Dr. Dawg

RIP Henry Morgentaler, OC

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Henry Morgentaler.JPG

A great Canadian is dead.

I first met Henry in 1964, when he spoke at the founding meeting of the McGill Humanist Association. The next time was 1970: the Abortion Caravan, which had traversed the country to protest restrictive and dangerous abortion laws, pitched up in Ottawa. They and their local supporters trooped into the House of Commons for a speech session in, if I remember rightly, the Railway Committee Room.

A man I thought I recognized rose to speak to the gathering. He was clearly pro-choice, but he did not choose his words well, sounded a little patronizing, and he was booed by some of the militants there. (Future MP Sheila Copps, sitting at the back of the room with her “pro-life” claque, booed him on principle.)

Four years later, it all came together. Henry was arrested in Montreal for performing illegal abortions. Defence committees sprang up all over, including in Ottawa, where I got actively involved. Rather than put desperate women through the humiliation of begging a three-person hospital abortion committee to allow termination of a pregnancy, he offered them the help they needed.

Those hospital committees, the only authority that could legally allow an abortion to proceed back then, were something else. Only a fifth of Canadian hospitals had established them, and some of them never approved a single abortion request.

Henry’s resistance in the face of zealous prosecution by the Quebec government is the stuff of legend. Acquitted over and over again, he remained in prison. I recall an editorial cartoon showing a meal being slipped under a dungeon door by a jail guard: “Good news Dr. Morgentaler, you’ve been acquitted again. Bon appetit!”

He was refused his heart medication in jail, and even thrown in the hole. I recall John Diefenbaker, his eyes flashing, denouncing his treatment on national television.

A higher court in Quebec actually substituted a guilty verdict on one occasion for a jury finding of innocence. That was so manifestly an abuse of process that Parliament passed a law—the so-called “Morgentaler amendment”—forbidding the reversal of a jury verdict of innocence by a higher court.

Eventually they let him out on bail as the process continued.

I met Henry on several occasions. My then-spouse and I helped to organize a fund-raising dinner for him here in Ottawa. The doorman at the hotel was pleased, as I recall, and greeted him warmly. He spoke magnificently. Afterwards we had him back to the house, where we watched him hypnotize one of his many supporters, sculptor Maryon Kantaroff. (He was never able to hypnotize me, but I recall playing along at another gathering because I didn’t want his feelings hurt!)

My friend Eleanor Pelrine helped to organize another one in Toronto at Sai Woo’s. Henry was present, but had been gagged by court order. There was no shortage of others to speak for him, however, including Charles Templeton: “Some say the law is an ass. I would call it an asshole.”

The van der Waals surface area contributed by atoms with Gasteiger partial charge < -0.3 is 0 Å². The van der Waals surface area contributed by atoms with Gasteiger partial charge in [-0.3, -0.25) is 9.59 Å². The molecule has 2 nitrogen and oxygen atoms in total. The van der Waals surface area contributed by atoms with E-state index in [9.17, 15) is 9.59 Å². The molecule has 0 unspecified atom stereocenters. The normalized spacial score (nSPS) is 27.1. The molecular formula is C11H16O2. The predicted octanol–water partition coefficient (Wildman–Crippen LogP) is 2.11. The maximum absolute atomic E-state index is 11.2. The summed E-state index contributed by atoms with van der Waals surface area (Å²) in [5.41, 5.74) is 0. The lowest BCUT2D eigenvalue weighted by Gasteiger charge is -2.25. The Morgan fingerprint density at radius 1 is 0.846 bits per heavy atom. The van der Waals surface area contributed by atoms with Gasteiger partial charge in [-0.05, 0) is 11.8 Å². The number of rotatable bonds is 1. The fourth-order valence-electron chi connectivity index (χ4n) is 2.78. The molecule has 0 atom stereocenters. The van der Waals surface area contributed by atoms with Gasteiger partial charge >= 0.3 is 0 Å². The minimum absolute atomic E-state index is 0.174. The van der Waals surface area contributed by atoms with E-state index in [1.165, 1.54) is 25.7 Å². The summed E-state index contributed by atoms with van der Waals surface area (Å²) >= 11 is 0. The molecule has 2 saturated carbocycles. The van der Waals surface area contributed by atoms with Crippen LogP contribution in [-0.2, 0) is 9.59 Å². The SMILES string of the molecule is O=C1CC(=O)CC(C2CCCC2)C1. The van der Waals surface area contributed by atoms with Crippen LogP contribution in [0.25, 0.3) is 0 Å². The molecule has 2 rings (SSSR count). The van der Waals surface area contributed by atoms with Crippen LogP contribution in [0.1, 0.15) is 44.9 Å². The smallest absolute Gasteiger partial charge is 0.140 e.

I saw an attractive blonde woman in the restaurant and, having poor facial recognition ability, asked Eleanor, “Is that June Callwood?” She laughed in surprise. “No! It’s Xaviera Hollander.” And so it was!

I spent a little time with him at Eleanor’s and our paths crossed at Canadian Abortion Rights Action League (CARAL) AGMs as well. In person he was a lot of fun, obviously enjoyed life immensely, and it must be said that he had a way with the ladies, too.

When the Parti Québécois came to power in 1976, the judicial travesty came to an end. The new government announced it would no longer enforce the sections of the Criminal Code that made abortion illegal. Morgentaler was a free man.

Twelve years later, his landmark court case was decided at the Supreme Court. The existing abortion law was struck down in its entirety. An attempt by Liberals and Conservatives to bring in a new law lost in the Senate—on a tied vote.

Henry was indeed “the doctor who couldn’t turn away,” as Eleanor called him in her biography of that name. An Auschwitz survivor, his experiences set a fierce and angry flame alight in him. He just couldn’t be stopped. He took on the various provincial establishments to set up his clinics. He spoke out against those who would send women back into the dangerous alleys that killed far too many of them before abortion was legal.

He received, at long last, the Order of Canada, in July, 2008. The times had changed, and he was finally recognized as the hero he was.

I was proud to call Henry a friend, as much of a cliche as that may be. But he had thousands of friends, of course, many of whom had never met him. Tonight we are all mourning his passing. I lift a glass in farewell, Henry—and to your memory.

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This page contains a single entry by Dr. Dawg published on May 29, 2013 5:22 PM.

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